Canada’s competition watchdog says a new policy to post the results of merger reviews on its website each month is all about transparency. But critics say the Competition Bureau’s move violates the sanctity of corporate confidentiality, and the law.
Melanie Aitken, the Commissioner of Competition credited with taking a tougher approach after the federal regulator was granted new powers in 2009, has repeatedly cited the new merger registry in speeches as part of her drive to open up the bureau’s operations.
The first list, posted last week on the reviewing mergers section of the Competition Bureau’s website (www.competitionbureau.gc.ca), may seem innocuous. It contains little information beyond the names of the companies involved. Many of the deals on it, such as Google’s acquisition of Motorola Mobility, are already public.
But others are deals between private companies that would not normally be pushed into the public domain.
Some lawyers who specialize in competition matters say it represents a shift in the traditional relationship between the bureau and corporations. They are concerned that the bureau’s drive for transparency will end up pushing corporate information, flirtations and battles that would once have stayed under the radar into the public realm.
Richard Wagner, a senior partner with Norton Rose Canada in Ottawa, warns that the move could be a precedent for the Competition Bureau to release even more information: “One of the concerns is, is this a thin edge of the wedge of even more disclosure?”
The merger list will thrust some deals between private companies into the spotlight that would otherwise have remained unknown. But Mr. Wagner said future scenarios could also involve revealing when a company files a complaint against a competitor, or other information supplied to the regulator by companies involved in a deal.
He said the merger registry is a major departure for the bureau, which traditionally has been a stickler for keeping secret the reams of data that companies provide to it in merger reviews.
“When you go there physically, the security is very high,” Mr. Wagner said of the bureau’s Gatineau, Que., office. “We walk through an area where we can’t see any files, we go into a boardroom, and that’s it. They don’t let you wander the halls because there’s lots of confidential information floating around that office, and they’ve been very good historically on maintaining confidentiality.”
The Canadian Bar Association has also protested against the bureau’s move to post merger review information on the website. In a letter signed by McCarthy Tétrault LLP’s Donald Houston, chairman of the CBA’s competition law section, the association says the Competition Act obligates the bureau to keep merger review information confidential, unless the companies involved have made it public.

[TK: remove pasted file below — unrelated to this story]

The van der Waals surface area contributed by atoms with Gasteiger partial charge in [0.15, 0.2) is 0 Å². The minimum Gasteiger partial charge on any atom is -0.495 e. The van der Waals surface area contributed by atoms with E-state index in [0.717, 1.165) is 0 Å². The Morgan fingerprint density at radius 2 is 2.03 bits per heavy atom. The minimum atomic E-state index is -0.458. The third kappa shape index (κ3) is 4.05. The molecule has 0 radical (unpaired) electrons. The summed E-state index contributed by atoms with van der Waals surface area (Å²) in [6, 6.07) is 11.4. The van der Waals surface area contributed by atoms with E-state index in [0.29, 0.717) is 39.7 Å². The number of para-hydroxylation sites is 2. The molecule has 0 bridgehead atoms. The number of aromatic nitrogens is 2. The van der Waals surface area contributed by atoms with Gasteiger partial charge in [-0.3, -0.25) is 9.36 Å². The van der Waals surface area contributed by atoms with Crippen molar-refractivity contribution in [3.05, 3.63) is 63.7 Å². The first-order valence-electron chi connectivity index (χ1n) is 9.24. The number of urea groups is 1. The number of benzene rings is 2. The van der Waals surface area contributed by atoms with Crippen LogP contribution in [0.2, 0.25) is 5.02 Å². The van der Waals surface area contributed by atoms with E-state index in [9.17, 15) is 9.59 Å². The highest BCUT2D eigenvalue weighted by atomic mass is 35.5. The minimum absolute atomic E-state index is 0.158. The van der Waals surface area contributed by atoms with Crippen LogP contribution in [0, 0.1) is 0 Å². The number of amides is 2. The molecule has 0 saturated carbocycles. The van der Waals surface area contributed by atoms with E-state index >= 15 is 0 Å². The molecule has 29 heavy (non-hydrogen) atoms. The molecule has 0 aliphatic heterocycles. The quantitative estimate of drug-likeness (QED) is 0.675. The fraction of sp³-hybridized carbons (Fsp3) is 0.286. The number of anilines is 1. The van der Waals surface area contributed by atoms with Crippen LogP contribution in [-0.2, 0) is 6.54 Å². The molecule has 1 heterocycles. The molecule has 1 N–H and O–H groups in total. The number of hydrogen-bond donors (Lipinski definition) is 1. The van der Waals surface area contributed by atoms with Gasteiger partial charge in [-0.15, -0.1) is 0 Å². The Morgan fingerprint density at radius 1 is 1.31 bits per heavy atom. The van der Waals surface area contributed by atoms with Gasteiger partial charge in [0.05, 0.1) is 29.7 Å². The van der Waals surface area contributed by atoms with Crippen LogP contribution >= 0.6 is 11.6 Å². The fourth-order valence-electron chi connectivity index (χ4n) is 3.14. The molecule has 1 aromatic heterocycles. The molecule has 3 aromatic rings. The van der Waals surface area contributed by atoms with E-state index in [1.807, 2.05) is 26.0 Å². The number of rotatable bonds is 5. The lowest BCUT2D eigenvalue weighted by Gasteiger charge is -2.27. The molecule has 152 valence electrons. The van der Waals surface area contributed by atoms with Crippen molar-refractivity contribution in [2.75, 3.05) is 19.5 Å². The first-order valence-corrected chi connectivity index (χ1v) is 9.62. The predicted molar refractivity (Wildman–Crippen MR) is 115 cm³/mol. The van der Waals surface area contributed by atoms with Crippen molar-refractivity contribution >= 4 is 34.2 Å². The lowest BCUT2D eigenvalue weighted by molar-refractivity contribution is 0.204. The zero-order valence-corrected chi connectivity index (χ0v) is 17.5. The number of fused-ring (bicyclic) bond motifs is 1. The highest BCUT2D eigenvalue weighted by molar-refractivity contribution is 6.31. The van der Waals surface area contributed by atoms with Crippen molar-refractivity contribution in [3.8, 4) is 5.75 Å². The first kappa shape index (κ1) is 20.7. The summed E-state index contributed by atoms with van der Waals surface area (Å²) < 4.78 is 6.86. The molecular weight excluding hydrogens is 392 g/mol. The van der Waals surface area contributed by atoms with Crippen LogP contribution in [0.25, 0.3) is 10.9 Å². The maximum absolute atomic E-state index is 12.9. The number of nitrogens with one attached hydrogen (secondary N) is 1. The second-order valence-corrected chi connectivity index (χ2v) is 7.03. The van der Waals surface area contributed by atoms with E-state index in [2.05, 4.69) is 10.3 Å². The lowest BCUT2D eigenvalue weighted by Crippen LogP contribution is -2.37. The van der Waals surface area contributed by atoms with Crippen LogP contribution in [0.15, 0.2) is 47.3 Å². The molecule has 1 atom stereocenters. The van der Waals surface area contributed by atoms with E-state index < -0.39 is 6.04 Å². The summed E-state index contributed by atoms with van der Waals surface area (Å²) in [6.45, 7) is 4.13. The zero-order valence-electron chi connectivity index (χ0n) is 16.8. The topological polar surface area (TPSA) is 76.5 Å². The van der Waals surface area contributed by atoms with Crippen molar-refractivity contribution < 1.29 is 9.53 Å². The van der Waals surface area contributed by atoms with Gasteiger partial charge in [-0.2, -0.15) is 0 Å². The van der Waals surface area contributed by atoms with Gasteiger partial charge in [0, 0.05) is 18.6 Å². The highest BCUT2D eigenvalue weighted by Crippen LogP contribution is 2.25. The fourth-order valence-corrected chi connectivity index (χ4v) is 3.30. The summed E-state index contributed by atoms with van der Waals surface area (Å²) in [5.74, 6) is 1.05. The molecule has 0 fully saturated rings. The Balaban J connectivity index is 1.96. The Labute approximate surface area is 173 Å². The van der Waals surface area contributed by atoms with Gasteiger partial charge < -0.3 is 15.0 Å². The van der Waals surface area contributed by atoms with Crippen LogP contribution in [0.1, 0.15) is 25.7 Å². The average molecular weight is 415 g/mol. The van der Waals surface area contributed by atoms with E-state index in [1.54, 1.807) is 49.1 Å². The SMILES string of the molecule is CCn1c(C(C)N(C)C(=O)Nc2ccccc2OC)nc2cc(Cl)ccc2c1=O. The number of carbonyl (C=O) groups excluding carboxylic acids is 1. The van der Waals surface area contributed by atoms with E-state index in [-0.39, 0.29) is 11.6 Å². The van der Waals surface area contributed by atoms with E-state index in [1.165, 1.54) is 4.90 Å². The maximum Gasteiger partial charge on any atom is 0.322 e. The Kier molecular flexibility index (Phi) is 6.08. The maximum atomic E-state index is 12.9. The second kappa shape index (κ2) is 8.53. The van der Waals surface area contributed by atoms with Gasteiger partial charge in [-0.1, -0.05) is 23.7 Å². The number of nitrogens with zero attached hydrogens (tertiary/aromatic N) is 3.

“We think, just as a matter of principle, the law requires this information be kept confidential,” Mr. Houston said in an interview. “That should be respected.”
The Bureau said that it is aware of the concerns, and takes the issue of confidentiality very seriously.
“The information that is in the register is simply very basic information including the names of the merging parties, the industry sector involved, and the outcome of the Bureau’s review,” a spokesperson said. “The release of this information is consistent with the goals of transparency and to inform Canadians with important information about the Bureau’s work.”
Mr. Houston added that, apart from the legality issue, it is difficult to see how the minimal information included in the merger registry increases transparency. The regulator’s website says nothing about why deals were approved or turned down: “If the object is transparency, it is my view that the merger registry does nothing to advance that goal.”
The bureau’s practice of publishing “position papers” on significant cases would add more transparency to its inner workings, he argued. In the past, these papers were cleared with the merging parties to ensure no confidential information became public. The bureau has said it plans to publish more of these on the website.
Mr. Houston and other leading competition lawyers acknowledged that only in a small number of cases would the merger registry do any harm, because most deals are made public by the companies involved.
But Debbie Salzberger, a partner at Blake Cassels & Graydon LLP in Toronto, said a public announcement that the bureau has issued a “no-action letter” – a notice tentatively okaying a deal – could alert competitors and tempt them to launch complaints to try to block the transaction.
“Businesses need to be made aware that information that they may have thought was confidential, i.e. the mere fact of their filing, is now going to be on a website for others to look at,” Ms. Salzberger said.
In most cases, when the Competition Bureau is probing the possible anti-competitive effects of a potential merger, it asks competitors for their views, alerting them to the deal. But Adam Fanaki, a lawyer with Davies Ward Phillips & Vineberg in Toronto and a former senior official at the bureau, said this does not mean that making it completely public is acceptable.
“Contacting a limited number of industry participants as part of a confidential inquiry can be very different from disclosing the transaction broadly to the public through the bureau’s website,” Mr. Fanaki said.